IBM is looking to marry the elasticity and simplicity of the enterprise cloud with the support available from typical outsourcing services.
To that end, IBM last week expanded availability of its SmartCloud Enterprise+ to five continents, for hosting SAP and other core operations.
IBM SmartCloud Enterprise+ is designed to provide deep technical expertise, around-the-clock customer service, tight security, and ongoing maintenance features typically found in IT sourcing arrangements but not in self-service clouds that provide basic infrastructure but not much more, says IBM, which sponsors Internet Evolution. Enterprises can either self-manage SCE+, or let IBM do it for them.
SCE+ is designed to allow businesses continuous access to core applications for ERP, CRM, analytics, social business, and mobile computing.
"Our clients want sophisticated, economical cloud-based services that provide the same quality and service level as a private, hosted IT environment," Jim Comfort, general manager of IBM SmartCloud Services, said in a statement from IBM. "With that assurance, they can focus more on driving business value from their data and operations, and less on managing their IT."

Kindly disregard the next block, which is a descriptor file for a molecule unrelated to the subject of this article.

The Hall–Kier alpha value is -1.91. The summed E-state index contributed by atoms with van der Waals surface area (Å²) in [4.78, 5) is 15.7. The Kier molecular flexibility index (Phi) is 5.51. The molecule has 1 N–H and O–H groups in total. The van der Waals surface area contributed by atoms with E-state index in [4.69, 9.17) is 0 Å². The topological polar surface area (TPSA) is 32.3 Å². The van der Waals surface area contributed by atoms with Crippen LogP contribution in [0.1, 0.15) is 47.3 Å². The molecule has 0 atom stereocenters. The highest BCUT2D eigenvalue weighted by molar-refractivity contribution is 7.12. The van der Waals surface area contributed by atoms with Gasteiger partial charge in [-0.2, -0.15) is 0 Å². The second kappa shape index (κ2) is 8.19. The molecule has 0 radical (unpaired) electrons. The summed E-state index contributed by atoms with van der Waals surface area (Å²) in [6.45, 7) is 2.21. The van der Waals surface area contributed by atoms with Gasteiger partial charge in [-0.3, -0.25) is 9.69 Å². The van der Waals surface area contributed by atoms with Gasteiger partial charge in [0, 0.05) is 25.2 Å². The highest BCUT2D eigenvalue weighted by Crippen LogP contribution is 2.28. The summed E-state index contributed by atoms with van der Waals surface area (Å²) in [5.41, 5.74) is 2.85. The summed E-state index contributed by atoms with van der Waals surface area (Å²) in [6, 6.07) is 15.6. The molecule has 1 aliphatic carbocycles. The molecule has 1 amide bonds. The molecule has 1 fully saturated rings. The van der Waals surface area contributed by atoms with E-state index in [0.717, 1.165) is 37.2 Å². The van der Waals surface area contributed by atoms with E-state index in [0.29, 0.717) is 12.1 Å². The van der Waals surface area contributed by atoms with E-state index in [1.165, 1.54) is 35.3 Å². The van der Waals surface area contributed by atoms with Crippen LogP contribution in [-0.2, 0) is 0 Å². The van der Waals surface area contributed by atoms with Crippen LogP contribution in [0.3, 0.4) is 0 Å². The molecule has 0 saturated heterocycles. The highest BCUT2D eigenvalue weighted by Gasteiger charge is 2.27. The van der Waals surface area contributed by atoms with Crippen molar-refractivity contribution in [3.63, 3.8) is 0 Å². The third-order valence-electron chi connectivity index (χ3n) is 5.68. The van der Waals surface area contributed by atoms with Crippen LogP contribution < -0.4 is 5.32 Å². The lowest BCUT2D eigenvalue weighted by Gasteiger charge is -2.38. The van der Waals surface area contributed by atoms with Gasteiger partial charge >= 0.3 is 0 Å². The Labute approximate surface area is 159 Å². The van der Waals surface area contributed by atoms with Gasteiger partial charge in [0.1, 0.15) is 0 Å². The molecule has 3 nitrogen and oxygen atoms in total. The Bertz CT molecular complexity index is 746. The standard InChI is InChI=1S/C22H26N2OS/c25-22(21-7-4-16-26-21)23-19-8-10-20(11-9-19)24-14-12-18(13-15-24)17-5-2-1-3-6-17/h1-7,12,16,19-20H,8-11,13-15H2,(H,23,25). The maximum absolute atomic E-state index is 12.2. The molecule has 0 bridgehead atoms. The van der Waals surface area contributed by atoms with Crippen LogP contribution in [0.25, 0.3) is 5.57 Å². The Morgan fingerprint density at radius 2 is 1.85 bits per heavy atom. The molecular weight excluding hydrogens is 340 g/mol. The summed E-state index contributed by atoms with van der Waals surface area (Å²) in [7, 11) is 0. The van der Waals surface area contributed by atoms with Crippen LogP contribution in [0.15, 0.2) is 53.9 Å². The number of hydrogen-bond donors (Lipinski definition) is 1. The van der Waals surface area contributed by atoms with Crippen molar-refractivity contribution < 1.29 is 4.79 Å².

IBM SmartCloud for SAP applications automates and standardizes provisioning IT environments, and accelerates service delivery, with 99.7 percent availability. It's available for the SAP Business Suite software and SAP BusinessObjects solution portfolio.
Among the customers of SCE+ is the Philips Smart TV for Internet services, available in more than 30 countries in Europe, as well as Brazil and Argentina, IBM says.
Summit Health, a healthcare management company, uses IBM SCE+ to support its growth around healthcare management and proactive wellness, says IBM.
SCE+ is hosted on IBM's cloud centers in Japan, Brazil, Canada, France, Australia, the US, and Germany. An additional center in Barcelona, Spain, will be open in midĖ2013.
Unlike Amazon.com or Rackspace infrastructure-as-a-service (IaaS) offerings, IBM provides System Z mainframes and System P servers running AIX, making SmartCoud more compatible with the workloads of IBM customers, notes InformationWeek's Charles Babcock.
IBM previously offered IaaS in the US and Europe. The broader geographic coverage will help companies find sites on which to store their data. The physical location where data is stored is important as different nations have different regulatory requirements for disclosure and privacy. Many companies turn to hybrid clouds to navigate regulatory obstacles.
IBM saw an 80 percent increase in cloud revenues last year, and plans $7 billion in cloud revenues in 2015, InformationWeek said.
IBM's new cloud offering is a "swipe at market leader Amazon Web services," says Network World's Brandon Butler, noting IBM's support and services as a competitive differentiator.
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ó Mitch Wagner , Editor in Chief, Internet Evolution